by Michael Smith (Veshengro)
The clothes recycling charity Traid has declared November 21-27 as Secondhand first Week with the campaign designed to coincide with the run-up to “Black Friday” on November 25. Often considered the day when Christmas shopping begins in earnest, it will see a projected £1bn spent across the UK in just 24 hours.
Instead of buying new Traid will be urging people to wear secondhand instead. Could instilling pride in wearing pre-owned clothes help avoid wasteful fast fashion?
Buying secondhand and repurposing items rather than buying new could reduce fashion's substantial environmental footprint. An estimated 10,000 items of clothing are sent to UK landfill every five minutes, equating to more than 350,000 tons of wearable clothes being dumped in landfill each year. Most of us own at least one pair of jeans but few know it would take approximately 14 years to drink the amount of water used to make just a single pair.
Secondhand first Week events will take place across London, including late night shopping sessions at Traid's 11 charity shops and a screening of films made by 50 Cambodian garment workers. Shoppers will also be encouraged to sign a secondhand first pledge: a promise to wear at least some secondhand outfits during the week.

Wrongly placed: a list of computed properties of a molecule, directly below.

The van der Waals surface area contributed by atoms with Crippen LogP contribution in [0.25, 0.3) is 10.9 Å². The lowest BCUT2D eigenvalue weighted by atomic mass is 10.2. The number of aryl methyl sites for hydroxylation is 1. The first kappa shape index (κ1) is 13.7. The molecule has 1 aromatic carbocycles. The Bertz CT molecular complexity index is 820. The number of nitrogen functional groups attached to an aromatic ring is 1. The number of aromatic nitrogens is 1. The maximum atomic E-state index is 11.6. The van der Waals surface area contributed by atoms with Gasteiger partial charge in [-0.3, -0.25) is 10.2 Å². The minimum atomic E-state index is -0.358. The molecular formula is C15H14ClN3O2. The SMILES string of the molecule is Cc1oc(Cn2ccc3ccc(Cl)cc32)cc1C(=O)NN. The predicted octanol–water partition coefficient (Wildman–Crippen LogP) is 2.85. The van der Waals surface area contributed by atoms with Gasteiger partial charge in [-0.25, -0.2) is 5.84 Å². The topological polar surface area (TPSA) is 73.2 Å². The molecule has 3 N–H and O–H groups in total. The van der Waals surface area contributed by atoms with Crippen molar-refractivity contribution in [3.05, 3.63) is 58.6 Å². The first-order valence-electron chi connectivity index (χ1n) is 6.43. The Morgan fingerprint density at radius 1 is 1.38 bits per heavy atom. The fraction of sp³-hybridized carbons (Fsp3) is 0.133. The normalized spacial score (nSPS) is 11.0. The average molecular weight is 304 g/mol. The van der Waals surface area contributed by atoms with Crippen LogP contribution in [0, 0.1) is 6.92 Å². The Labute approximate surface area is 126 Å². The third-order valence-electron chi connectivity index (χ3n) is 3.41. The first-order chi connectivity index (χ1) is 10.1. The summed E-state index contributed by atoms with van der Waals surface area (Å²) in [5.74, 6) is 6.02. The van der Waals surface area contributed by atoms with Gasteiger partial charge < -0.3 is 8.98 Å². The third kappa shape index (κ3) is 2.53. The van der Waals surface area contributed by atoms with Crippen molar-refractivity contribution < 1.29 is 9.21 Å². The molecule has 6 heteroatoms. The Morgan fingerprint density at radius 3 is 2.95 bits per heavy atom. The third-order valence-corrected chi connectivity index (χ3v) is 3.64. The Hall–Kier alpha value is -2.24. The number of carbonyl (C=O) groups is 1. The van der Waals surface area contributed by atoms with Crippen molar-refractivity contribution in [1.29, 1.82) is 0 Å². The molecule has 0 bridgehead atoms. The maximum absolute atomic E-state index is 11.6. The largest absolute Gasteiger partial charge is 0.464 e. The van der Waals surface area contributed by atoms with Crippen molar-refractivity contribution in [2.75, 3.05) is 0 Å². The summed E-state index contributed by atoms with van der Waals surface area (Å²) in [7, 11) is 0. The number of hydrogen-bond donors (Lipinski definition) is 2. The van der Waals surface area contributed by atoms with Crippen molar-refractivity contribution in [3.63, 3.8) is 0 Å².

Rather than focusing on guilt to motivate people toward changing habits, the Traid team are keen to emphasize the fun and creativity to be had in sourcing fashion more sustainably.
I am going to stick my head above the parapet here now and am going to advocate to not only go secondhand for fashion but also for other things and frequent charity shops for much of our non-grocery items, at least to some extent. More importantly also to use and reuse what we already have, including reusable items of waste. The latter is another story, however, and I have written about it quite a few times already and, no doubt, will do time and again in the future.